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What would cause a concrete floor to be wet?

Discussion in 'Building' started by simondyntDBeK, 5 Jul 2021.

  1. simondyntDBeK

    simondyntDBeK

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    Just bought a new (very old!) cottage and noticed the lounge floor is wet in a few spots. The walls all seem dry and it appears to be isolated to about one half of the room. Any ideas what might cause this?

    49E9DF90-F093-45B2-938F-A51B42BF80CD.jpeg
     
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  3. JP_

    JP_

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    I would guess a leaking pipe. Do you know if any pipes run under there? Could be radiator, but if hot/cold pipes run through the room could be them too.

    Hopefully you don't have a spring below the house!
     
  4. Mottie

    Mottie

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    A friend of mrs Mottie had her solid kitchen floor tiled. 6 months later there was dampness in the middle of the room - only the grout was discoloured. Initially she put it down to a pup ****ing in the same spot. Her nephew, a plumber, told her to check the level with a spirit level and the damp area was less than 10mm lower than the rest of the room. Turned out it was a minute drip from a loose washing machine hose in the adjacent utility room that was soaking into the solid floor and working its way over to the low point. He rectified that and after a few weeks the floor had dried out.
     
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  5. wedge69

    wedge69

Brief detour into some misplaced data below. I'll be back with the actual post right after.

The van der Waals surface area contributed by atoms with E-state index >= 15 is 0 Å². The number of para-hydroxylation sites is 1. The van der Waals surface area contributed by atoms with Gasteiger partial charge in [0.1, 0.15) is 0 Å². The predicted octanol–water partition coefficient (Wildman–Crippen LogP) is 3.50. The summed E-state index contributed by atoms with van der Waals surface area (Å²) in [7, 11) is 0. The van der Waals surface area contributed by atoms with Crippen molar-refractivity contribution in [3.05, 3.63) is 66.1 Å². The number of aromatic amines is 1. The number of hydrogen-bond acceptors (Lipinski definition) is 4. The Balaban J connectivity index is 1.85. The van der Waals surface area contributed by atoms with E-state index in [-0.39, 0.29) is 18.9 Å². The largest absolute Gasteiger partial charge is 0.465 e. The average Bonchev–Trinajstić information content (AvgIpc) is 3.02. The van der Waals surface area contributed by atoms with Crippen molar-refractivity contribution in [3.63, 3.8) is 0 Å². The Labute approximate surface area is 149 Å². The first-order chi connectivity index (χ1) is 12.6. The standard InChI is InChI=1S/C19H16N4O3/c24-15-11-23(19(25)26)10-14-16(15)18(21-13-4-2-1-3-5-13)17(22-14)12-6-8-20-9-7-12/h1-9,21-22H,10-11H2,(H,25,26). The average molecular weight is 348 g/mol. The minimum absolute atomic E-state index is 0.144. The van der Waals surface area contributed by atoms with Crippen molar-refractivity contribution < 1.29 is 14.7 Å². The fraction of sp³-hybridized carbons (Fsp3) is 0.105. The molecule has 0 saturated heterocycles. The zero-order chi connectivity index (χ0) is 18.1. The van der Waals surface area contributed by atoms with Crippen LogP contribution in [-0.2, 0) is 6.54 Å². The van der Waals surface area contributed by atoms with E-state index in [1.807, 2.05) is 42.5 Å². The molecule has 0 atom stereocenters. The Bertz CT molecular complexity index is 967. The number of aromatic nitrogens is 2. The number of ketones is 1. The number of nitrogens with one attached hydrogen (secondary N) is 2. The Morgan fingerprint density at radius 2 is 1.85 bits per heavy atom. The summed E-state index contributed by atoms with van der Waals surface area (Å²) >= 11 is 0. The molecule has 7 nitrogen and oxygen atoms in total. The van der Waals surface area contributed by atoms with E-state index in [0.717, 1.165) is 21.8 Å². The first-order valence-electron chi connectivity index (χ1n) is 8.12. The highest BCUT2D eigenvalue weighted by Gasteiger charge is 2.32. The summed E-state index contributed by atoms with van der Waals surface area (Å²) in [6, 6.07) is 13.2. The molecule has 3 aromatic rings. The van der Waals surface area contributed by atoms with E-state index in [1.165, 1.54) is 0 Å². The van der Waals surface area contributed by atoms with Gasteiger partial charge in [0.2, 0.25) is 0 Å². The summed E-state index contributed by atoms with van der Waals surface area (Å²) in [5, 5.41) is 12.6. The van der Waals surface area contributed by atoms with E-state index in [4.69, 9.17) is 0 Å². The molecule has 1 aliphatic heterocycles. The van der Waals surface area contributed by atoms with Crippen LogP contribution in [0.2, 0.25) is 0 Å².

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    How old is very old? If it was built before damp proofing was a thing then there's a chance it's ground water, in which case a concrete floor is not ideal.
     
  6. HERTS P&D

    HERTS P&D

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    This type of leak is one of the most commonest leaks that I get called out to from kitchens.

    Andy
     
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  7. JP_

    JP_

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    When I did an extension in my previous house I discovered 3 leaks in my kitchen - the dining room floor was soaking wet, probably had been for ages and never noticed.

    Leak 1 was a leaking washing machine - that had to be replaced.
    Leak 2 was the drip on the fridge - it had somehow been dislodged and was dripping on the floor.
    Leak 3 was a leaking seal on a pipe, which just needed tightening up.

    It was surprising how far the dampness travelled. And also that we never noticed it before removing the vinyl sheet in the kitchen, and carpet in the dining room.
     
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  8. simondyntDBeK

    simondyntDBeK

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    Thanks everyone will do some digging (metaphorically!). I don't think there's any pipes underneath (the central heating pipes go up to the loft). This part of the house is around 250 years old but I'm quite sure the concrete is newer so hope it has a damp proof course. Will dry it out and see what happens next!
     
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